“The great economist,” said John Maynard Keynes of his teacher Alfred Marshall, “must possess a rare combination of gifts. He must be a mathematician, historian, statesman and philosopher. He must understand symbols and speak in common words. He must see the particular in terms of the general and touch the abstract and the concrete with the same flight of thought. He must study the present in the light of the past and with a view to the future. No part of the nature of man or his institutions should be left entirely out of his consideration He must be as out of touch with reality as an artist and as close to the ground as a politician. ” The meticulous description comes to mind because almost none of the successful economists who sat in the chair and taught in 2008 met the Keynesian requirements, as the great crisis demonstrated.
A decade later, the climate emergency and economic exclusions have finally challenged the neoliberal doctrine. New (and old) voices have emerged from its rubble with global tribunes advising governments and institutions around the world. Along with Mariana Mazzucato -advisor to Bill Gates, the Pope and Alexandria Ocasio-Cortez-, here are some of their main names.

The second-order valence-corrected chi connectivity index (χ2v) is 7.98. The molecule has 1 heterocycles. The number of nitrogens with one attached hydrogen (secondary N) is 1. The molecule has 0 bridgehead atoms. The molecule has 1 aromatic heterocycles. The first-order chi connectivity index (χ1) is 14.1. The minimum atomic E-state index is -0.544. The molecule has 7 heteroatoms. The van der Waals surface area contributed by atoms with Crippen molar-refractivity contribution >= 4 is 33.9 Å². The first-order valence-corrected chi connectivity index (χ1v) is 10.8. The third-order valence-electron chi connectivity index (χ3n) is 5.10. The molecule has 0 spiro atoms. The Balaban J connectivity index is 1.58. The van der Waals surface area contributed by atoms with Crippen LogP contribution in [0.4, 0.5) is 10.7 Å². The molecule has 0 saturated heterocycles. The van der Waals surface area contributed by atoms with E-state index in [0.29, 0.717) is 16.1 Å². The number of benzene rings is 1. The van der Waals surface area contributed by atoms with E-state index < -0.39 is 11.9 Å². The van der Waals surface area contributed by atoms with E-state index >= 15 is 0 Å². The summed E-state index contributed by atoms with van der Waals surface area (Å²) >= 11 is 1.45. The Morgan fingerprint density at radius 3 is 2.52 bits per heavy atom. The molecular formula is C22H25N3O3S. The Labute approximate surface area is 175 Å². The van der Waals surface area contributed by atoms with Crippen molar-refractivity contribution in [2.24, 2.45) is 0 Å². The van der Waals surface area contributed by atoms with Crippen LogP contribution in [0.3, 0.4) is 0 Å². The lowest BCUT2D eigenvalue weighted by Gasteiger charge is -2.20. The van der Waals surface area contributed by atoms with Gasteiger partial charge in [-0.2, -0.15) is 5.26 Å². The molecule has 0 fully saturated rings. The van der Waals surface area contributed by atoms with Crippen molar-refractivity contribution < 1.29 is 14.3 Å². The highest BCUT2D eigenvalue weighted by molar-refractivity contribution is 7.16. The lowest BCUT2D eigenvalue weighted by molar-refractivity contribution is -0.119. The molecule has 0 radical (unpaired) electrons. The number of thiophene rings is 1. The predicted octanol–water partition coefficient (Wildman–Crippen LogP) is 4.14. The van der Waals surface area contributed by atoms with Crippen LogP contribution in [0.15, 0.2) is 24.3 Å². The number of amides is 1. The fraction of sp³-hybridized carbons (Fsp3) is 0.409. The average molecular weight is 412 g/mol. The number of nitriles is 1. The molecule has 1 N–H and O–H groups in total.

Clichy, France, 1971. The nightmare of France’s financial elite.
His monumental ‘Capital in the 21st century’ –more than two and a half million copies sold around the world– is consulted like the Bible. Later he would sign ‘Capital and ideology’ and revalidate the success.
New York, 1952. 2008 Nobel Prize in Economics.
He is the ‘influencer’ of economists (4.6 million followers on Twitter) and a (liberal) champion of the fight against the concentration of wealth.
He has been an advisor to the White House, the World Bank and the IMF.
United Kingdom, 1970. Researcher at Oxford.
His ‘donut theory’ is to stop seeking wealth at the expense of the environment and equity.
Paris, 1972. Nobel Prize in Economics 2019.
Advised Barack Obama
It takes an experimental approach to alleviating global poverty. Example: increase childhood vaccination with the incentive to offer packets of lentils.
Gary, Indiana, USA, 1943
2001 Nobel Prize in Economics. Advisor to the Democratic Party
One of the main critics of the handling of globalization. He insists that GDP is not a good metric.
Istanbul, Turkey, 1957
Harvard Professor of Economic Policy and global advisor.
His idea is to experiment without fear, with a good a priori economic analysis and clear controls.
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The club of star economists